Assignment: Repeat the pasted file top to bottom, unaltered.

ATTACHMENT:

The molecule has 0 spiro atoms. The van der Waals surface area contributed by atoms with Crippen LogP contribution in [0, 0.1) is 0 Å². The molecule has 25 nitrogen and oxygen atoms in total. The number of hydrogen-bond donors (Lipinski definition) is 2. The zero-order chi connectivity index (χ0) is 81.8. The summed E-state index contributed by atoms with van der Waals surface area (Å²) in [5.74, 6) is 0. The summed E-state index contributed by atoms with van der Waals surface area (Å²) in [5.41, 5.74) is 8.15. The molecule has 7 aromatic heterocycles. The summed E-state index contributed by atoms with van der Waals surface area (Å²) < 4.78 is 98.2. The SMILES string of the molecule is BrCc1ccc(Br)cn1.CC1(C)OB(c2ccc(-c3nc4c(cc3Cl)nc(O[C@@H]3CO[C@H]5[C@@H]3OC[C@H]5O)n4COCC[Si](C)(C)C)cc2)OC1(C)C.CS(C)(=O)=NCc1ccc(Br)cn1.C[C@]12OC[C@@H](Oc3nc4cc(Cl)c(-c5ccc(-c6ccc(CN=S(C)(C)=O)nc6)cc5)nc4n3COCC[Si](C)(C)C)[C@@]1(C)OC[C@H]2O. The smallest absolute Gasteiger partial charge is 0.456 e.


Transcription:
The molecule has 0 spiro atoms. The van der Waals surface area contributed by atoms with Crippen LogP contribution in [0, 0.1) is 0 Å². The molecule has 25 nitrogen and oxygen atoms in total. The number of hydrogen-bond donors (Lipinski definition) is 2. The zero-order chi connectivity index (χ0) is 81.8. The summed E-state index contributed by atoms with van der Waals surface area (Å²) in [5.74, 6) is 0. The summed E-state index contributed by atoms with van der Waals surface area (Å²) in [5.41, 5.74) is 8.15. The molecule has 7 aromatic heterocycles. The summed E-state index contributed by atoms with van der Waals surface area (Å²) < 4.78 is 98.2. The SMILES string of the molecule is BrCc1ccc(Br)cn1.CC1(C)OB(c2ccc(-c3nc4c(cc3Cl)nc(O[C@@H]3CO[C@H]5[C@@H]3OC[C@H]5O)n4COCC[Si](C)(C)C)cc2)OC1(C)C.CS(C)(=O)=NCc1ccc(Br)cn1.C[C@]12OC[C@@H](Oc3nc4cc(Cl)c(-c5ccc(-c6ccc(CN=S(C)(C)=O)nc6)cc5)nc4n3COCC[Si](C)(C)C)[C@@]1(C)OC[C@H]2O. The smallest absolute Gasteiger partial charge is 0.456 e.